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What Role Can Bystanders, Police Play In Stopping Shooters?

The lengthy police response to a school shooting in Uvalde, Tx., and the death of an armed security guard in last month's Buffalo supermarket attack have drawn fresh scrutiny to a recurring debate: What role should the police and bystanders play in active shooter attacks, and what interventions would best stop the violence? “What stops armed bad guys is armed good guys,” suggested Sen. Ted Cruz (R-TX) after the Uvalde shooting, echoing many gun rights advocates over the years. Researchers who study active shooter events say it can be difficult to draw broad policy conclusions from individual episodes, the New York Times reports. A review of data from two decades of such attacks by a group at Texas State University reveals patterns in how they unfold, and how hard they are to stop once they have begun.

Most attacks captured in the data were over before law enforcement arrived. Information on police response time is incomplete, but in the available data, it took law enforcement three minutes, on average, to arrive at the scene of an active shooting. Even when law enforcement responds quickly, active shooters can still wound and kill many people. People at the scene did intervene, but in about half of all cases, the attackers committed suicide or simply stopped shooting and fled. “It’s direct, indisputable, empirical evidence that this kind of common claim that ‘the only thing that stops a bad guy with the gun is a good guy with the gun’ is wrong,” said Adam Lankford of the University of Alabama, who has studied mass shootings for more than a decade. Armed bystanders' shooting attackers was not common — 22 cases out of 433. In more than a quarter of episodes, the attackers ended the shootings by turning the guns on themselves, many taking place before the police arrived. About a quarter of shootings ended when the attacker or attackers stopped of their own accord and left the scene, then were apprehended or died by suicide at another location.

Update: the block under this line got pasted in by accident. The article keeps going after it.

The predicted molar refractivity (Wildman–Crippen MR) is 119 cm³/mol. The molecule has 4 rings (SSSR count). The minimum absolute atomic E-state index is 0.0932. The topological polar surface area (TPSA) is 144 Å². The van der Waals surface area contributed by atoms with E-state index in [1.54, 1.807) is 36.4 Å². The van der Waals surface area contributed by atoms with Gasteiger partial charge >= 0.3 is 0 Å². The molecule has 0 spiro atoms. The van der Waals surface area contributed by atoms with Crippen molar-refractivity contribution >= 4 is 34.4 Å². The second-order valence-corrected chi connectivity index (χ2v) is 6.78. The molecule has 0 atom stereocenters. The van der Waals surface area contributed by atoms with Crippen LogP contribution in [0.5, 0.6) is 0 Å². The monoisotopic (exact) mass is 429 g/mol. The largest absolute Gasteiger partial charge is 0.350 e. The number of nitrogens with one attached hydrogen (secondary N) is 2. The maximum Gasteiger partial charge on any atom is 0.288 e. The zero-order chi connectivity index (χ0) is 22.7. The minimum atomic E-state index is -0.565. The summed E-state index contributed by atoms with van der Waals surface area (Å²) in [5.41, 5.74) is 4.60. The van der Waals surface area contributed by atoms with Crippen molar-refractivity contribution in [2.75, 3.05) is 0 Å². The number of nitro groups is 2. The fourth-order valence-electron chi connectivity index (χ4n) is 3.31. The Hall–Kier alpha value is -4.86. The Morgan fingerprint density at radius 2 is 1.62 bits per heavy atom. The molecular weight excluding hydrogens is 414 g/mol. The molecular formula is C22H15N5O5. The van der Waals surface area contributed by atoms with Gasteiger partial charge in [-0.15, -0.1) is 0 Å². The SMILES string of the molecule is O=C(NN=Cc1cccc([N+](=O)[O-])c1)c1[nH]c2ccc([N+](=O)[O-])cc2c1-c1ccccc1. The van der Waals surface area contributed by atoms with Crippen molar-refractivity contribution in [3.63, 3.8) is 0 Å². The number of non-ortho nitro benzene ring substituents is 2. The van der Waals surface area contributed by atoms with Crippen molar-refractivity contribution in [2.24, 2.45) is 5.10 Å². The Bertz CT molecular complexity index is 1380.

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A daily report co-sponsored by Arizona State University, Criminal Justice Journalists, and the National Criminal Justice Association

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